Journal Article

Broker Genes in Human Disease

James J. Cai, Elhanan Borenstein and Dmitri A. Petrov

in Genome Biology and Evolution

Published on behalf of Society for Molecular Biology and Evolution

Volume 2, issue , pages 815-825
Published in print January 2010 |
Published online October 2010 | e-ISSN: 1759-6653 | DOI: http://dx.doi.org/10.1093/gbe/evq064

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Genes that underlie human disease are important subjects of systems biology research. In the present study, we demonstrate that Mendelian and complex disease genes have distinct and consistent protein–protein interaction (PPI) properties. We show that five different network properties can be reduced to two independent metrics when applied to the human PPI network. These two metrics largely coincide with the degree (number of connections) and the clustering coefficient (the number of connections among the neighbors of a particular protein). We demonstrate that disease genes have simultaneously unusually high degree and unusually low clustering coefficient. Such genes can be described as brokers in that they connect many proteins that would not be connected otherwise. We show that these results are robust to the effect of gene age and inspection bias variation. Notably, genes identified in genome-wide association study (GWAS) have network patterns that are almost indistinguishable from the network patterns of nondisease genes and significantly different from the network patterns of complex disease genes identified through non-GWAS means. This suggests either that GWAS focused on a distinct set of diseases associated with an unusual set of genes or that mapping of GWAS-identified single nucleotide polymorphisms onto the causally affected neighboring genes is error prone.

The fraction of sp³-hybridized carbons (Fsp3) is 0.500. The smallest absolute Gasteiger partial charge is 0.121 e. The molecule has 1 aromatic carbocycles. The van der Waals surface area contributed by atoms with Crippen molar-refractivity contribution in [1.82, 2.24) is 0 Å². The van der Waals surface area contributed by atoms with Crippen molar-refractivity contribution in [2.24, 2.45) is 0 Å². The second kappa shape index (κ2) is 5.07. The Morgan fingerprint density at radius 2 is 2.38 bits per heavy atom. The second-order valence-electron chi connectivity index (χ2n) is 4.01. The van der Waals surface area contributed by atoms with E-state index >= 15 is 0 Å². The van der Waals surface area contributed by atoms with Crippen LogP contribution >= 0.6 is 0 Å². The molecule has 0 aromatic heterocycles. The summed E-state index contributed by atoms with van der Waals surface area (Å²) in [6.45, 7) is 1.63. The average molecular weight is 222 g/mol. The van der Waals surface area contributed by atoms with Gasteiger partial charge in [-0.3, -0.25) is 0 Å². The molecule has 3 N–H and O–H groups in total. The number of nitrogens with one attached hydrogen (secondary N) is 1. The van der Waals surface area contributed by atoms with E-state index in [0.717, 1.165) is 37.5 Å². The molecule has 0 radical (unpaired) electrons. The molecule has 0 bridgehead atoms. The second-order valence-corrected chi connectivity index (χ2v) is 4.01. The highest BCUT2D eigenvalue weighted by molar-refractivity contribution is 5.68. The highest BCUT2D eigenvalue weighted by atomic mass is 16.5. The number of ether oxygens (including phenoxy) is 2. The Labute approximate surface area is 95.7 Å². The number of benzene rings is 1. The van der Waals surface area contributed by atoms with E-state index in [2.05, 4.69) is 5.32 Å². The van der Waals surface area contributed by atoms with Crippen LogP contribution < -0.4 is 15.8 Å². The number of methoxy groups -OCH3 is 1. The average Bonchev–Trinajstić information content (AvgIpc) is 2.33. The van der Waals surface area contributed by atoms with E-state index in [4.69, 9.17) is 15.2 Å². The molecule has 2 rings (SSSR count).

Keywords: protein–protein interaction network; disease genes; evolutionary age

Journal Article.  6347 words.  Illustrated.

Subjects: Bioinformatics and Computational Biology ; Evolutionary Biology ; Genetics and Genomics

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